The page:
The biggest brand fails of 2016

Despite being more cautious this year, brands still ended up with plenty of egg on their faces. As 2016 winds down, we look back at some of the more cringe-worthy moments brought to us by brands that should have known better. Whether through a tone-deaf campaign or straight-out plagiarism, these marketers left us wondering what they were thinking.

Here are some of the biggest brand fails of 2016:

Retailers lifting designs
From Zara to Forever21 and Topshop to even plus-size darling Lane Bryant, a number of retailers came under fire for artistic theft this year. In June, Forever 21 was slammed for copying Kanye West’s Life of Pablo shirts. Zara, meanwhile, landed itself in hot water when it allegedly stole some 40 designs from independent illustrators, designers and smaller brands. But that wasn’t it. In September, Topshop was forced to pull a $700 leather jacket from its online store after complaints on social media that it used a punk band’s logos without permission whereas Lane Bryant found itself in the midst of a social media storm when artist Shantell Martin wrote a Facebook post accusing the brand of lifting her designs.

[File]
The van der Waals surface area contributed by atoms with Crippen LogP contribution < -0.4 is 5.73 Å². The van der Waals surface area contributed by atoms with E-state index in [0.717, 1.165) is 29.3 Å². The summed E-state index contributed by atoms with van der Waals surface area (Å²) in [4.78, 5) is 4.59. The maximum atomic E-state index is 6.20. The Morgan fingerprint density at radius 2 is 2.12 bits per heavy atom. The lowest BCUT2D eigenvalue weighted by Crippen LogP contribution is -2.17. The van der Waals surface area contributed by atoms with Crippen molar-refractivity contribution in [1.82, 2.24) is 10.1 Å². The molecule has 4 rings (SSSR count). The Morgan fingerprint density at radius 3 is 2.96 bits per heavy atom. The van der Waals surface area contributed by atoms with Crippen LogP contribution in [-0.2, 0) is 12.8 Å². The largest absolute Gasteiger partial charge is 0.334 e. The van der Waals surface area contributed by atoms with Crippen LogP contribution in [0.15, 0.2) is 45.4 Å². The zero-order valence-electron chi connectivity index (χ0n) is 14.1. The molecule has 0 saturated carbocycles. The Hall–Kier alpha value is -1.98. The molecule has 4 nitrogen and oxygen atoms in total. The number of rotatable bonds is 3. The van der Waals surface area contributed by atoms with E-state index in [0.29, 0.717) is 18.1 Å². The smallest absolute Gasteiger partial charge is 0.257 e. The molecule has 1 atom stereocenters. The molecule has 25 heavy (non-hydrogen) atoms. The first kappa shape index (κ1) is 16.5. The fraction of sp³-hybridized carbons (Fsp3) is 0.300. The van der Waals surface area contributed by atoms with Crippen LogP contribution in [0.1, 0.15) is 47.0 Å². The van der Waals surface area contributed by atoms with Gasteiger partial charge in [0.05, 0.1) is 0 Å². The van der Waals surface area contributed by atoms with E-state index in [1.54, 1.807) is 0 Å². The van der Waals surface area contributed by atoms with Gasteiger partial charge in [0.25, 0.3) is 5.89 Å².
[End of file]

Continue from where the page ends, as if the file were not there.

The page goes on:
Samsung’s PR disaster
Samsung had an explosive year. You know you have a disaster on your hands when your brand starts to be perceived as a threat to public safety. With hundreds of reported cases of Samsung’s Galaxy Note 7 devices overheating, Samsung became the hottest brand of 2016 for all the wrong reasons. Exploding batteries may have triggered Samsung’s brand crisis, but the smartphone maker’s woes were further exacerbated by other brands, including transit authorities like New York’s Metropolitan Transportation Authority and airlines like Singapore Airlines all telling passengers not to turn on Note 7s or charge them on flights, buses and trains. All the negative press severely affected the brand online, with over 75 percent of the digital content engagement around the brand being negative in the immediate aftermath of it announcing a recall on Sept. 2.

StreetEasy’s subway gaffe

Tongue-in-cheek advertising on the New York City subway can either propel your brand to great heights (Thinx and Casper have run pitch-perfect campaigns there) or end up completely backfiring. In the case of real estate portal StreetEasy, unfortunately, it ended up being the latter. The campaign’s ads parodied stereotypes of the city’s neighborhoods with easy jokes, like rats and roaches in the East Village. The brand ran afoul of Twitter with this sexist ad, though: It implied that a finance bro should dump his presumably frumpy college girlfriend once he gets a raise and moves into the bro-y Meatpacking District neighborhood. The brand was forced to apologize.

Brands being sexist